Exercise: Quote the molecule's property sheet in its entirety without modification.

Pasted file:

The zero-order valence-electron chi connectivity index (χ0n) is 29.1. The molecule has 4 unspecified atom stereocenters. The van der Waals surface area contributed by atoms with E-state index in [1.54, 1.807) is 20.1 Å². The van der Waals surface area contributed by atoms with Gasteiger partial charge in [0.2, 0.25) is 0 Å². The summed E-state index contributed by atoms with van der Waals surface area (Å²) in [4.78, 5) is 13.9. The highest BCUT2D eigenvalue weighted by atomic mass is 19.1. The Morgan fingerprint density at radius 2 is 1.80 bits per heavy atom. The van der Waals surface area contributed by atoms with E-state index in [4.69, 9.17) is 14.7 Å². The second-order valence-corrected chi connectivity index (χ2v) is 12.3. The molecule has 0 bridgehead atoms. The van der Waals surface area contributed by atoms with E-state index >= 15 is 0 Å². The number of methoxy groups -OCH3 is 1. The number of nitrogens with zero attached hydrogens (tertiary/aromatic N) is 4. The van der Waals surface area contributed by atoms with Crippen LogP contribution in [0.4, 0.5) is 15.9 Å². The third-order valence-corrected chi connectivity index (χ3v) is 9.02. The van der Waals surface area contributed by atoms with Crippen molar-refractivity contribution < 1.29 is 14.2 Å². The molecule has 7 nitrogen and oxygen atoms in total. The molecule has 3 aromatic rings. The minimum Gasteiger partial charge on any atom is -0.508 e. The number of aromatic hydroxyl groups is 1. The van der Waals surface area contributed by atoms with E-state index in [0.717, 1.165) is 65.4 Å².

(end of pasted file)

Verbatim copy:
The zero-order valence-electron chi connectivity index (χ0n) is 29.1. The molecule has 4 unspecified atom stereocenters. The van der Waals surface area contributed by atoms with E-state index in [1.54, 1.807) is 20.1 Å². The van der Waals surface area contributed by atoms with Gasteiger partial charge in [0.2, 0.25) is 0 Å². The summed E-state index contributed by atoms with van der Waals surface area (Å²) in [4.78, 5) is 13.9. The highest BCUT2D eigenvalue weighted by atomic mass is 19.1. The Morgan fingerprint density at radius 2 is 1.80 bits per heavy atom. The van der Waals surface area contributed by atoms with E-state index in [4.69, 9.17) is 14.7 Å². The second-order valence-corrected chi connectivity index (χ2v) is 12.3. The molecule has 0 bridgehead atoms. The van der Waals surface area contributed by atoms with E-state index >= 15 is 0 Å². The number of methoxy groups -OCH3 is 1. The number of nitrogens with zero attached hydrogens (tertiary/aromatic N) is 4. The van der Waals surface area contributed by atoms with Crippen LogP contribution in [0.4, 0.5) is 15.9 Å². The third-order valence-corrected chi connectivity index (χ3v) is 9.02. The van der Waals surface area contributed by atoms with Crippen molar-refractivity contribution < 1.29 is 14.2 Å². The molecule has 7 nitrogen and oxygen atoms in total. The molecule has 3 aromatic rings. The minimum Gasteiger partial charge on any atom is -0.508 e. The number of aromatic hydroxyl groups is 1. The van der Waals surface area contributed by atoms with E-state index in [0.717, 1.165) is 65.4 Å².